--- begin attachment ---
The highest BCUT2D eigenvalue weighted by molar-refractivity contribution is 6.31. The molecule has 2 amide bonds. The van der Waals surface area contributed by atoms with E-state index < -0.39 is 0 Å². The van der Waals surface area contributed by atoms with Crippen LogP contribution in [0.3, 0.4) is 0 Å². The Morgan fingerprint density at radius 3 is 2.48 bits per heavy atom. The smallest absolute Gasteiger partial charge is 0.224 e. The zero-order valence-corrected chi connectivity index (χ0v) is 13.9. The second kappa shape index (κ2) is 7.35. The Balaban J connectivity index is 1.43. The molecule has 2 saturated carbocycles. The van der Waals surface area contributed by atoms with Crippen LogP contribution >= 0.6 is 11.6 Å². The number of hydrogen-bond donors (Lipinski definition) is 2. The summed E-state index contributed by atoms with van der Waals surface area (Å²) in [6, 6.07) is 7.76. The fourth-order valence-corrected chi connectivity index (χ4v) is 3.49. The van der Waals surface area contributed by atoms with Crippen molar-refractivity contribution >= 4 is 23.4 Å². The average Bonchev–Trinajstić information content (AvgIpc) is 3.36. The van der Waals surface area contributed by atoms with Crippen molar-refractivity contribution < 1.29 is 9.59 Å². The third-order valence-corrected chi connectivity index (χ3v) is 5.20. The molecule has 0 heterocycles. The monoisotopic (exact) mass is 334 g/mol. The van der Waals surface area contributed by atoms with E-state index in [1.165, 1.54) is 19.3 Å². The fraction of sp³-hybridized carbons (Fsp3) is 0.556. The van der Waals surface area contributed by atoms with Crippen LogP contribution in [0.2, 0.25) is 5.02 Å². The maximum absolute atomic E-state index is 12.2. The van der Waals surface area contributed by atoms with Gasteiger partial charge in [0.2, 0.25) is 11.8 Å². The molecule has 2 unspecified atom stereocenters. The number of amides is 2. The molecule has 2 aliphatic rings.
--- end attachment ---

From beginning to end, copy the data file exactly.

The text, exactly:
The highest BCUT2D eigenvalue weighted by molar-refractivity contribution is 6.31. The molecule has 2 amide bonds. The van der Waals surface area contributed by atoms with E-state index < -0.39 is 0 Å². The van der Waals surface area contributed by atoms with Crippen LogP contribution in [0.3, 0.4) is 0 Å². The Morgan fingerprint density at radius 3 is 2.48 bits per heavy atom. The smallest absolute Gasteiger partial charge is 0.224 e. The zero-order valence-corrected chi connectivity index (χ0v) is 13.9. The second kappa shape index (κ2) is 7.35. The Balaban J connectivity index is 1.43. The molecule has 2 saturated carbocycles. The van der Waals surface area contributed by atoms with Crippen LogP contribution >= 0.6 is 11.6 Å². The number of hydrogen-bond donors (Lipinski definition) is 2. The summed E-state index contributed by atoms with van der Waals surface area (Å²) in [6, 6.07) is 7.76. The fourth-order valence-corrected chi connectivity index (χ4v) is 3.49. The van der Waals surface area contributed by atoms with Crippen molar-refractivity contribution >= 4 is 23.4 Å². The average Bonchev–Trinajstić information content (AvgIpc) is 3.36. The van der Waals surface area contributed by atoms with Crippen molar-refractivity contribution < 1.29 is 9.59 Å². The third-order valence-corrected chi connectivity index (χ3v) is 5.20. The molecule has 0 heterocycles. The monoisotopic (exact) mass is 334 g/mol. The van der Waals surface area contributed by atoms with E-state index in [1.165, 1.54) is 19.3 Å². The fraction of sp³-hybridized carbons (Fsp3) is 0.556. The van der Waals surface area contributed by atoms with Crippen LogP contribution in [0.2, 0.25) is 5.02 Å². The maximum absolute atomic E-state index is 12.2. The van der Waals surface area contributed by atoms with Gasteiger partial charge in [0.2, 0.25) is 11.8 Å². The molecule has 2 unspecified atom stereocenters. The number of amides is 2. The molecule has 2 aliphatic rings.